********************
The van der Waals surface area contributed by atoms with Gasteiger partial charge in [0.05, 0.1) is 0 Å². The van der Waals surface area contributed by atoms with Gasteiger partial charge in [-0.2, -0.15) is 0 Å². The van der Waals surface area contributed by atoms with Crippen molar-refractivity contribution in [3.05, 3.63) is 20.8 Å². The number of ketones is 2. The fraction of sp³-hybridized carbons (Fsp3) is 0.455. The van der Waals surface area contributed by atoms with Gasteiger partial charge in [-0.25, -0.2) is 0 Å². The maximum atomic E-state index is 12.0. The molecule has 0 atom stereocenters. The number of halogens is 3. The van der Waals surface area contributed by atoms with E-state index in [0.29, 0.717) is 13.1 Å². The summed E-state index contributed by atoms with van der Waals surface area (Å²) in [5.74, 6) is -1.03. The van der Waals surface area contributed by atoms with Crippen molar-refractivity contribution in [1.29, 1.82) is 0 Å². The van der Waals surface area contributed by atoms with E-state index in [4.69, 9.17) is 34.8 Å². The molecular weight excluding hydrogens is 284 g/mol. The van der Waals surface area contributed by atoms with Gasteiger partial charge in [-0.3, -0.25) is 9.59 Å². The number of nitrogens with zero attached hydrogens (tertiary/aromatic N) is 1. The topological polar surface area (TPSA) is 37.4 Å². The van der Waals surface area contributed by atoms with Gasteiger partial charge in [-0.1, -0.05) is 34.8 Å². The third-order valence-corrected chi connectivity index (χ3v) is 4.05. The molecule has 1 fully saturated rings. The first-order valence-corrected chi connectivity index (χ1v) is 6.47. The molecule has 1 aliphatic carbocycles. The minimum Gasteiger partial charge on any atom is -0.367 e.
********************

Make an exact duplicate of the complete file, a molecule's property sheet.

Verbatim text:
The van der Waals surface area contributed by atoms with Gasteiger partial charge in [0.05, 0.1) is 0 Å². The van der Waals surface area contributed by atoms with Gasteiger partial charge in [-0.2, -0.15) is 0 Å². The van der Waals surface area contributed by atoms with Crippen molar-refractivity contribution in [3.05, 3.63) is 20.8 Å². The number of ketones is 2. The fraction of sp³-hybridized carbons (Fsp3) is 0.455. The van der Waals surface area contributed by atoms with Gasteiger partial charge in [-0.25, -0.2) is 0 Å². The maximum atomic E-state index is 12.0. The molecule has 0 atom stereocenters. The number of halogens is 3. The van der Waals surface area contributed by atoms with E-state index in [0.29, 0.717) is 13.1 Å². The summed E-state index contributed by atoms with van der Waals surface area (Å²) in [5.74, 6) is -1.03. The van der Waals surface area contributed by atoms with Crippen molar-refractivity contribution in [1.29, 1.82) is 0 Å². The van der Waals surface area contributed by atoms with E-state index in [4.69, 9.17) is 34.8 Å². The molecular weight excluding hydrogens is 284 g/mol. The van der Waals surface area contributed by atoms with Gasteiger partial charge in [-0.3, -0.25) is 9.59 Å². The number of nitrogens with zero attached hydrogens (tertiary/aromatic N) is 1. The topological polar surface area (TPSA) is 37.4 Å². The van der Waals surface area contributed by atoms with Gasteiger partial charge in [-0.1, -0.05) is 34.8 Å². The third-order valence-corrected chi connectivity index (χ3v) is 4.05. The molecule has 1 fully saturated rings. The first-order valence-corrected chi connectivity index (χ1v) is 6.47. The molecule has 1 aliphatic carbocycles. The minimum Gasteiger partial charge on any atom is -0.367 e.